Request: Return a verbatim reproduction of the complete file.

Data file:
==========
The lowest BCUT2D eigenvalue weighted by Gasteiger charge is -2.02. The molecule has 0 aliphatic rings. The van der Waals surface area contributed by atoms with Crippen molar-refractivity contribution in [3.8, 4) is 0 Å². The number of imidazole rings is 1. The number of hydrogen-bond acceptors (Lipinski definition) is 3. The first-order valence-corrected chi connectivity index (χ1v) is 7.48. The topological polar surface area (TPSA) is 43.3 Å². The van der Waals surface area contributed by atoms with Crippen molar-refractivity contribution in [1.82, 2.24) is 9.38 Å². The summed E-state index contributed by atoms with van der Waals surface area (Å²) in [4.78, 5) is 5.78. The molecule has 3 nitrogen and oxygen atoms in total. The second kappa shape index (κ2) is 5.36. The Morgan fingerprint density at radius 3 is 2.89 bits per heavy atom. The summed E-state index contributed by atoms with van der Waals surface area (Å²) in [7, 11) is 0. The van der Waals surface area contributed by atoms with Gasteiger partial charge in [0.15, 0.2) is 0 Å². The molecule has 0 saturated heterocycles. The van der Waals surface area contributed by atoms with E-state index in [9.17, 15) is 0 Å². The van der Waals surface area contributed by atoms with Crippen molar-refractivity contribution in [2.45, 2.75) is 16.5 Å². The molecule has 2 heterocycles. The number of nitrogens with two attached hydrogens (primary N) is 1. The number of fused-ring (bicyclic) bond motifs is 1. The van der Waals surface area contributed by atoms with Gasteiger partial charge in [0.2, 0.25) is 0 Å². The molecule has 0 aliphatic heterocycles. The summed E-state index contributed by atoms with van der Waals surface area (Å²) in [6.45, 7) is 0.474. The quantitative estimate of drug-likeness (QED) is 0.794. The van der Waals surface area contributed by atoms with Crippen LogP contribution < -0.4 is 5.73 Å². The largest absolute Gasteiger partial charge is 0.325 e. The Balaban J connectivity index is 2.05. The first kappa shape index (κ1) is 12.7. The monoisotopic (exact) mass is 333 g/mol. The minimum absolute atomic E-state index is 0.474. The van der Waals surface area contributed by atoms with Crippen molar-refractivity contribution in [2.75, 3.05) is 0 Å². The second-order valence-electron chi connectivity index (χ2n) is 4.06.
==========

The lowest BCUT2D eigenvalue weighted by Gasteiger charge is -2.02. The molecule has 0 aliphatic rings. The van der Waals surface area contributed by atoms with Crippen molar-refractivity contribution in [3.8, 4) is 0 Å². The number of imidazole rings is 1. The number of hydrogen-bond acceptors (Lipinski definition) is 3. The first-order valence-corrected chi connectivity index (χ1v) is 7.48. The topological polar surface area (TPSA) is 43.3 Å². The van der Waals surface area contributed by atoms with Crippen molar-refractivity contribution in [1.82, 2.24) is 9.38 Å². The summed E-state index contributed by atoms with van der Waals surface area (Å²) in [4.78, 5) is 5.78. The molecule has 3 nitrogen and oxygen atoms in total. The second kappa shape index (κ2) is 5.36. The Morgan fingerprint density at radius 3 is 2.89 bits per heavy atom. The summed E-state index contributed by atoms with van der Waals surface area (Å²) in [7, 11) is 0. The van der Waals surface area contributed by atoms with Gasteiger partial charge in [0.15, 0.2) is 0 Å². The molecule has 0 saturated heterocycles. The van der Waals surface area contributed by atoms with E-state index in [9.17, 15) is 0 Å². The van der Waals surface area contributed by atoms with Crippen molar-refractivity contribution in [2.45, 2.75) is 16.5 Å². The molecule has 2 heterocycles. The number of nitrogens with two attached hydrogens (primary N) is 1. The number of fused-ring (bicyclic) bond motifs is 1. The van der Waals surface area contributed by atoms with Gasteiger partial charge in [0.2, 0.25) is 0 Å². The molecule has 0 aliphatic heterocycles. The summed E-state index contributed by atoms with van der Waals surface area (Å²) in [6.45, 7) is 0.474. The quantitative estimate of drug-likeness (QED) is 0.794. The van der Waals surface area contributed by atoms with Crippen LogP contribution < -0.4 is 5.73 Å². The largest absolute Gasteiger partial charge is 0.325 e. The Balaban J connectivity index is 2.05. The first kappa shape index (κ1) is 12.7. The monoisotopic (exact) mass is 333 g/mol. The minimum absolute atomic E-state index is 0.474. The van der Waals surface area contributed by atoms with Crippen molar-refractivity contribution in [2.75, 3.05) is 0 Å². The second-order valence-electron chi connectivity index (χ2n) is 4.06.